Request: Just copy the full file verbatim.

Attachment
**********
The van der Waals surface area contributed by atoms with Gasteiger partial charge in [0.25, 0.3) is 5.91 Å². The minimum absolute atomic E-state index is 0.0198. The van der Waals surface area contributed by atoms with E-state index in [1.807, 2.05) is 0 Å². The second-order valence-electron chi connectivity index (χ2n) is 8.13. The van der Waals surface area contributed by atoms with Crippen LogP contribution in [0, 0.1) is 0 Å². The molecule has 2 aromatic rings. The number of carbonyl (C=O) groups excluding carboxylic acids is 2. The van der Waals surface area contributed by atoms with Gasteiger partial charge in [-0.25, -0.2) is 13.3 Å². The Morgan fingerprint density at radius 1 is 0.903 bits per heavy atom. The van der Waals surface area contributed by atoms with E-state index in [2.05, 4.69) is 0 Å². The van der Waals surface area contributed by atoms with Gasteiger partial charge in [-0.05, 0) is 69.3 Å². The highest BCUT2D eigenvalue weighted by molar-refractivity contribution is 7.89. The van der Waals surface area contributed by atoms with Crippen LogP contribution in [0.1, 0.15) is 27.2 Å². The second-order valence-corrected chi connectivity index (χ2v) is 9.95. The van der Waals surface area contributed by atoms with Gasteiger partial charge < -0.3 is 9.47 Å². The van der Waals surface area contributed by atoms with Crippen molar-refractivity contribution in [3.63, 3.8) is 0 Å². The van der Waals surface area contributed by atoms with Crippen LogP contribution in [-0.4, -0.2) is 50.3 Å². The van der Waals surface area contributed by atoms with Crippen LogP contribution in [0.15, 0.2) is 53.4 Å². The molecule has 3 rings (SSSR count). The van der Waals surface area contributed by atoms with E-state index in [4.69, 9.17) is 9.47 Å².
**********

The van der Waals surface area contributed by atoms with Gasteiger partial charge in [0.25, 0.3) is 5.91 Å². The minimum absolute atomic E-state index is 0.0198. The van der Waals surface area contributed by atoms with E-state index in [1.807, 2.05) is 0 Å². The second-order valence-electron chi connectivity index (χ2n) is 8.13. The van der Waals surface area contributed by atoms with Crippen LogP contribution in [0, 0.1) is 0 Å². The molecule has 2 aromatic rings. The number of carbonyl (C=O) groups excluding carboxylic acids is 2. The van der Waals surface area contributed by atoms with Gasteiger partial charge in [-0.25, -0.2) is 13.3 Å². The Morgan fingerprint density at radius 1 is 0.903 bits per heavy atom. The van der Waals surface area contributed by atoms with E-state index in [2.05, 4.69) is 0 Å². The van der Waals surface area contributed by atoms with Gasteiger partial charge in [-0.05, 0) is 69.3 Å². The highest BCUT2D eigenvalue weighted by molar-refractivity contribution is 7.89. The van der Waals surface area contributed by atoms with Crippen LogP contribution in [0.1, 0.15) is 27.2 Å². The second-order valence-corrected chi connectivity index (χ2v) is 9.95. The van der Waals surface area contributed by atoms with Gasteiger partial charge < -0.3 is 9.47 Å². The van der Waals surface area contributed by atoms with Crippen molar-refractivity contribution in [3.63, 3.8) is 0 Å². The van der Waals surface area contributed by atoms with Crippen LogP contribution in [-0.4, -0.2) is 50.3 Å². The van der Waals surface area contributed by atoms with Crippen LogP contribution in [0.15, 0.2) is 53.4 Å². The molecule has 3 rings (SSSR count). The van der Waals surface area contributed by atoms with E-state index in [4.69, 9.17) is 9.47 Å².